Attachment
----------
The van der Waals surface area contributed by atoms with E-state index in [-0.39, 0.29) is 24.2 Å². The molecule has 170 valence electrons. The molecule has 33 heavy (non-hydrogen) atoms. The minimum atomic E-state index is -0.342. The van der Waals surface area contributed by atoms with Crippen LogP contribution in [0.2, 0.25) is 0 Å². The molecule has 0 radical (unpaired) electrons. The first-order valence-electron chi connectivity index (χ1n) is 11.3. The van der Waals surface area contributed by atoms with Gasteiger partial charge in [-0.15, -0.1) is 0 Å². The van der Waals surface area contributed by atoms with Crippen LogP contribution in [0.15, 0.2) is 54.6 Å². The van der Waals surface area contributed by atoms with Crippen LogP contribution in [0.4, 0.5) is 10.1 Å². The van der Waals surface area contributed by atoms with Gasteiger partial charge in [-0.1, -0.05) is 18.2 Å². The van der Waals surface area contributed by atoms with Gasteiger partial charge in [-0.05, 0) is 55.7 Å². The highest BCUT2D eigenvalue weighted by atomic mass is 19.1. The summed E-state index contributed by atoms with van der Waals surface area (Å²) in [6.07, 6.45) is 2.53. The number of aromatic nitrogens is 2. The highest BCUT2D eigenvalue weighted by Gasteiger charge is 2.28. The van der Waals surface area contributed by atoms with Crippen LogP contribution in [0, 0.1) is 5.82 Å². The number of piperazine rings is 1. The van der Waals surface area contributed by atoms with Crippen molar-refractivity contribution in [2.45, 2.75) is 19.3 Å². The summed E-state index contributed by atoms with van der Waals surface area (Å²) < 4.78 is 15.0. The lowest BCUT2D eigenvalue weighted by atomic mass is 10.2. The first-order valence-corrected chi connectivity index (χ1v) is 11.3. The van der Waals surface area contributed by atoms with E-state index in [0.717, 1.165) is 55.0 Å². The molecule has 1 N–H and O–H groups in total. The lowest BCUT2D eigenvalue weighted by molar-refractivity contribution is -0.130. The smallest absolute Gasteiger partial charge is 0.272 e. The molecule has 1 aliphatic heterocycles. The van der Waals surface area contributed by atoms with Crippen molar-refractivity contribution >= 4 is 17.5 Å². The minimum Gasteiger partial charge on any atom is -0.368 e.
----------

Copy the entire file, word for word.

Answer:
The van der Waals surface area contributed by atoms with E-state index in [-0.39, 0.29) is 24.2 Å². The molecule has 170 valence electrons. The molecule has 33 heavy (non-hydrogen) atoms. The minimum atomic E-state index is -0.342. The van der Waals surface area contributed by atoms with Crippen LogP contribution in [0.2, 0.25) is 0 Å². The molecule has 0 radical (unpaired) electrons. The first-order valence-electron chi connectivity index (χ1n) is 11.3. The van der Waals surface area contributed by atoms with Gasteiger partial charge in [-0.15, -0.1) is 0 Å². The van der Waals surface area contributed by atoms with Crippen LogP contribution in [0.15, 0.2) is 54.6 Å². The van der Waals surface area contributed by atoms with Crippen LogP contribution in [0.4, 0.5) is 10.1 Å². The van der Waals surface area contributed by atoms with Gasteiger partial charge in [-0.1, -0.05) is 18.2 Å². The van der Waals surface area contributed by atoms with Gasteiger partial charge in [-0.05, 0) is 55.7 Å². The highest BCUT2D eigenvalue weighted by atomic mass is 19.1. The summed E-state index contributed by atoms with van der Waals surface area (Å²) in [6.07, 6.45) is 2.53. The number of aromatic nitrogens is 2. The highest BCUT2D eigenvalue weighted by Gasteiger charge is 2.28. The van der Waals surface area contributed by atoms with Crippen LogP contribution in [0, 0.1) is 5.82 Å². The number of piperazine rings is 1. The van der Waals surface area contributed by atoms with Crippen molar-refractivity contribution in [2.45, 2.75) is 19.3 Å². The summed E-state index contributed by atoms with van der Waals surface area (Å²) < 4.78 is 15.0. The lowest BCUT2D eigenvalue weighted by atomic mass is 10.2. The first-order valence-corrected chi connectivity index (χ1v) is 11.3. The van der Waals surface area contributed by atoms with E-state index in [0.717, 1.165) is 55.0 Å². The molecule has 1 N–H and O–H groups in total. The lowest BCUT2D eigenvalue weighted by molar-refractivity contribution is -0.130. The smallest absolute Gasteiger partial charge is 0.272 e. The molecule has 1 aliphatic heterocycles. The van der Waals surface area contributed by atoms with Crippen molar-refractivity contribution >= 4 is 17.5 Å². The minimum Gasteiger partial charge on any atom is -0.368 e.